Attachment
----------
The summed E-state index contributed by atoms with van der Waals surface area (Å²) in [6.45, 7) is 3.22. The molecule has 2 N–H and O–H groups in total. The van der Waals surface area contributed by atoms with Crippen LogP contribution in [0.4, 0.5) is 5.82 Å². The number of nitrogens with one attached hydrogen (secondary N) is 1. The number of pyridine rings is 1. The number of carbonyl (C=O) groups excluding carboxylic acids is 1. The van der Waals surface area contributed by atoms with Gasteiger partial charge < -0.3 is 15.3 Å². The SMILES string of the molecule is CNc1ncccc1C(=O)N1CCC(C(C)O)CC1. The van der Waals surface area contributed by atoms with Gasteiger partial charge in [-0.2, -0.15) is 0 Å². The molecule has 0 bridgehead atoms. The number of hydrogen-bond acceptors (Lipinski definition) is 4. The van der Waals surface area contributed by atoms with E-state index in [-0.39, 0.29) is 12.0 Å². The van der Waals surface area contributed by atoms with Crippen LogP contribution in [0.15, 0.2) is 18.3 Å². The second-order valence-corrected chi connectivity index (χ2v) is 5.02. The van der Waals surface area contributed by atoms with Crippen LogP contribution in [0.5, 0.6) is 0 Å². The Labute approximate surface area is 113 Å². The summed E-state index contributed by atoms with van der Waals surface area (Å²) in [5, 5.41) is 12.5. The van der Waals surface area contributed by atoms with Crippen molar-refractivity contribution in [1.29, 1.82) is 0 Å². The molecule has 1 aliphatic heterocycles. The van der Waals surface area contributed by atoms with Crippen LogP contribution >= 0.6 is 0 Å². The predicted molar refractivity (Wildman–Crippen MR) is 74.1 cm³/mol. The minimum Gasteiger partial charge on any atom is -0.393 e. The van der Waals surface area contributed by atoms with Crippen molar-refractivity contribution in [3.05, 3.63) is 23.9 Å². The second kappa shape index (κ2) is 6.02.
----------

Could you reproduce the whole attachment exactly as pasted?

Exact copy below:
The summed E-state index contributed by atoms with van der Waals surface area (Å²) in [6.45, 7) is 3.22. The molecule has 2 N–H and O–H groups in total. The van der Waals surface area contributed by atoms with Crippen LogP contribution in [0.4, 0.5) is 5.82 Å². The number of nitrogens with one attached hydrogen (secondary N) is 1. The number of pyridine rings is 1. The number of carbonyl (C=O) groups excluding carboxylic acids is 1. The van der Waals surface area contributed by atoms with Gasteiger partial charge < -0.3 is 15.3 Å². The SMILES string of the molecule is CNc1ncccc1C(=O)N1CCC(C(C)O)CC1. The van der Waals surface area contributed by atoms with Gasteiger partial charge in [-0.2, -0.15) is 0 Å². The molecule has 0 bridgehead atoms. The number of hydrogen-bond acceptors (Lipinski definition) is 4. The van der Waals surface area contributed by atoms with E-state index in [-0.39, 0.29) is 12.0 Å². The van der Waals surface area contributed by atoms with Crippen LogP contribution in [0.15, 0.2) is 18.3 Å². The second-order valence-corrected chi connectivity index (χ2v) is 5.02. The van der Waals surface area contributed by atoms with Crippen LogP contribution in [0.5, 0.6) is 0 Å². The Labute approximate surface area is 113 Å². The summed E-state index contributed by atoms with van der Waals surface area (Å²) in [5, 5.41) is 12.5. The van der Waals surface area contributed by atoms with Crippen molar-refractivity contribution in [1.29, 1.82) is 0 Å². The molecule has 1 aliphatic heterocycles. The van der Waals surface area contributed by atoms with Crippen LogP contribution >= 0.6 is 0 Å². The predicted molar refractivity (Wildman–Crippen MR) is 74.1 cm³/mol. The minimum Gasteiger partial charge on any atom is -0.393 e. The van der Waals surface area contributed by atoms with Crippen molar-refractivity contribution in [3.05, 3.63) is 23.9 Å². The second kappa shape index (κ2) is 6.02.